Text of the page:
But puzzled or frustrated users probably are the least of Facebook’s worries. Governmental regulators have far more clout, and U.S. officials are not the only ones focusing on Facebook or Meta practices. Ireland’s Data Protection Commission in March fined Meta $18.9 million for 12 data breaches, saying the company violated several articles of the European Union’s General Data Protection Regulation to protect EU users’ data.

This has the earmarks of a gathering storm, one that might change the tech companies in unexpected ways.

Recalling Waste Management, Inc.

Although the comparisons are not exact, some of what Facebook is doing seems reminiscent of Waste Management, Inc., the giant waste disposal company once based in the Chicago area.

The company’s fortunes seemed to change after it, too, switched its name in 1993 to WMX Technologies, Inc., WMX being its stock ticker symbol.

The new name “really reflects more for our shareholders that they own WMX Technologies, which is a full-service company,” explained Dean Buntrock, chairman and chief executive officer. “I think we are really raising our profile by what we are doing.”

Waste Management was founded in 1968 as a regional waste hauler. Based in Oak Brook, Illinois, it grew into a giant international environmental-services firm with nine subsidiaries, and the nation’s biggest waste hauler. Buntrock said he named the company in 1968 himself. It became the world’s first global environmental services company.

I covered this transition as a reporter for the Chicago Tribune.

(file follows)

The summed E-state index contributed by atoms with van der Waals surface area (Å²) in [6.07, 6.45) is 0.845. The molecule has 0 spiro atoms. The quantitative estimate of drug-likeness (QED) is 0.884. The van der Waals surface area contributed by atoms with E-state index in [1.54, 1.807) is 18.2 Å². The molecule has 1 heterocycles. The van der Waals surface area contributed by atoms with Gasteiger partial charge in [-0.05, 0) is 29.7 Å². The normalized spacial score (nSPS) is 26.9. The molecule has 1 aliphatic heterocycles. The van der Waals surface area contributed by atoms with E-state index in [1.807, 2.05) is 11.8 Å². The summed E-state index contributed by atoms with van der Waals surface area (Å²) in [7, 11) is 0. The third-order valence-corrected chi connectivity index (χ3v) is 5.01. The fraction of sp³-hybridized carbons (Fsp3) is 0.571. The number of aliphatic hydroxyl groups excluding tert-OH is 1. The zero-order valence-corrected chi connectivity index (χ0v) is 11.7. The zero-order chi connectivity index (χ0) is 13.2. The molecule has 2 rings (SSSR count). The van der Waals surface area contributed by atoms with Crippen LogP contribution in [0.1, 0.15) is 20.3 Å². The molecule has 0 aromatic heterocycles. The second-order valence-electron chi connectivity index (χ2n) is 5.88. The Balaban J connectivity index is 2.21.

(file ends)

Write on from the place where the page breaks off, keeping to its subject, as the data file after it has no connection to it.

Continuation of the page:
The reason Buntrock gave for the name change seems similar to the one given by Zuckerberg, that the company was changing and growing into activities unforeseen by its founders. Zuckerberg changed the stock ticker symbols.

Experts in crafting corporate names said the change to WMX Technologies was a terrible idea, because “Waste Management” perfectly described the company and its mission in a few words. It was instantly recognizable worldwide.

Corporate names

What’s in a corporate name?

“Everything,” said Naseem Javed, president of ABC Namebank, a global naming and branding consulting firm with offices in New York and Canada. “Heart, soul, body. Names are like people. Some are successful and some are not. They have to be cultivated. If you want a legendary name, it must pass the acid test. It must be powerful, unique, user-friendly. But most important, it must belong to you.”

Javed frowned on corporate initials, considering them passé because “initials belong to everybody.”

A poor name, said the expert, “is the fastest way to hit oblivion.”

And WMX Technologies did hit oblivion, although you couldn’t pin it all on the name change.

On March 12, 1998, WMX announced a merger with Houston-based USA Waste Services, Inc., a merger that looked like a minnow swallowing a whale. WMX had 58,800 employees worldwide at the time, and generated $9.2 billion in revenues the previous year. USA Waste, the third-ranked company in the waste industry after Browning Ferris Industries, employed 17,700 and had $2.6 billion in revenues in 1997. Combined, they became the world’s largest garbage company, controlling 20% of the U.S. market.

Unusual merger

The New York Times described it as “an unusual merger” that valued WMX at more than $13 billion, leaving its shareholder owning a majority of stock in the troubled market leader, but with USA Waste’s top management in charge. WMX lost control of its own company, once a Wall Street darling.

Deposed, WMX CEO Buntrock said in a statement: “This merger is a powerful combination and should enable shareholders, customers and employees of both companies to benefit.”

Peter Huizenga, a long-time Waste Management director whose family built the garbage-hauling giant, was less laudatory.